CLARION, Pa. — Build soil health through managed grazing practices, and productivity will follow.
Glenn Elzinga found that out by accident. The Idaho rancher spoke about his diversified livestock operation at the Western Pennsylvania Grazing Conference, March 11, in Clarion, Pennsylvania.
Elzinga runs Alderspring Ranch, with his wife, Caryl, and seven daughters. Their bread and butter is raising grassfed organic beef cattle and selling it through direct marketing, but they also raise hogs, sheep and chickens.
“We were doing OK and paying the bills,” he said during his keynote speech. “It was mostly OK because we got this direct marketing business. But the ranch was not really producing a lot of our income. A lot of times it was negative. Things changed when we changed our point of view. Our real inventory is soils.”
Elzinga bought a 145-acre ranch in 1992. They had seven cows at the start. Now, they run about 400 head of cattle on a combination of 1,600 acres of ranchland and 46,000 acres of public lands.
Elzinga said they were making over $1 million a year through direct marketing their beef, mostly online, but the ranch was still losing money. That’s when they began grazing their herd more intentionally on their ranch, eventually taking up a system called adaptive stewardship grazing.
Adaptive stewardship grazing is not one thing. It’s a bunch of things. It’s a flexible system of grazing livestock that allows producers to adapt to changing conditions and encourages farmers to be good stewards to the land.
They noticed a difference over time in the productivity of their herd. The average daily gain was increasing. It went from 1.6 pounds in 2009 to 2.6 pounds in 2019. They began testing the soil with purpose and found that during that same time, the organic matter in the soil increased significantly, from 2.45% organic matter in 2009 to 6.7% in 2019.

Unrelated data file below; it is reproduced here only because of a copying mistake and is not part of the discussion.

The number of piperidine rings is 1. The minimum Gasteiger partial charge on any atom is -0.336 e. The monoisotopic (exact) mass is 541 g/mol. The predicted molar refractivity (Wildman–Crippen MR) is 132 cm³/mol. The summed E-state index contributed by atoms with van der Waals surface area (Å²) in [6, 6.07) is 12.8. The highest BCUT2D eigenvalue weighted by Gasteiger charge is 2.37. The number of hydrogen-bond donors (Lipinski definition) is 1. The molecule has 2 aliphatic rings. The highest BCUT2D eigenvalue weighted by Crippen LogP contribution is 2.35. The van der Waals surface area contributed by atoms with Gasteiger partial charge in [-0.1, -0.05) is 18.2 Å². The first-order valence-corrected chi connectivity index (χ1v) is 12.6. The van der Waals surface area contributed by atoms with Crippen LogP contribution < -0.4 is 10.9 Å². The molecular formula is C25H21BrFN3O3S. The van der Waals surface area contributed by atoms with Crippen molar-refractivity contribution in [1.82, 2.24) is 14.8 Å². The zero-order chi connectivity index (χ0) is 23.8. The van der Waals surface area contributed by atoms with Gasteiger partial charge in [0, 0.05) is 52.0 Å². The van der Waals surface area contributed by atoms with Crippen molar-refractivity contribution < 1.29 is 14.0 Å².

“It’s just because we came up with a grazing system. We weren’t even intentional about soil,” he said.
Now, how does Elzinga’s success story apply to people grazing livestock in western Pennsylvania? More than you might think. Many of the native grasses in Idaho’s High Pahsimeroi Valley are the same or similar to ones found in this area.
He attributed nine things to the success on his ranch. The first two are to mimic nature and diversify. That means think about how grazing animals native to that area used the land. Did buffalo or deer graze in large herds or small herds? What was the diversity of plants like? How can you build that up again if it’s been depleted?
The third is adaptive stewardship grazing. Fourth is to take a side on ’cides, meaning insecticides, pesticides and herbicides. To go organic, the Elzingas went cold turkey and stopped using conventional chemicals. Productivity of their pastures dropped initially, but they’ve recovered and now get a premium from selling organic meat.
Number five is to import biomass. For Elzinga, that means feeding hay on pastures and spreading it out, rather than letting it sit in round bales and rot into the ground. The sixth rule is hire animals. For example, the Elzingas’ pigs and horses dig up and eat invasive quackgrass roots.
Seven is enterprise stacking. Alderspring Ranch doesn’t just rely on its beef to pay the bills. Eight is to minimize iron, of use as little heavy equipment as is needed to do the job. And, last, cultivate relationships with fellow farmers, scientists and educators.
Alderspring Ranch sells 18-ounce ribeye steaks for $61.90. They market their beef as “artisanally raised wild protein” because of how they graze their herd on native grasslands. He challenged those at the grazing conference to think about how they market their products.
“You don’t have to be in the Rocky Mountains to do this,” Elzinga said. “You can be in western Pennsylvania.”
This was the 23rd year for the grazing conference, hosted by Headwaters Resource Conservation and Development Council. There were 140 people signed up for the two-day conference.
(Reporter Rachel Wagoner can be contacted at 800-837-3419 or email@example.com.)
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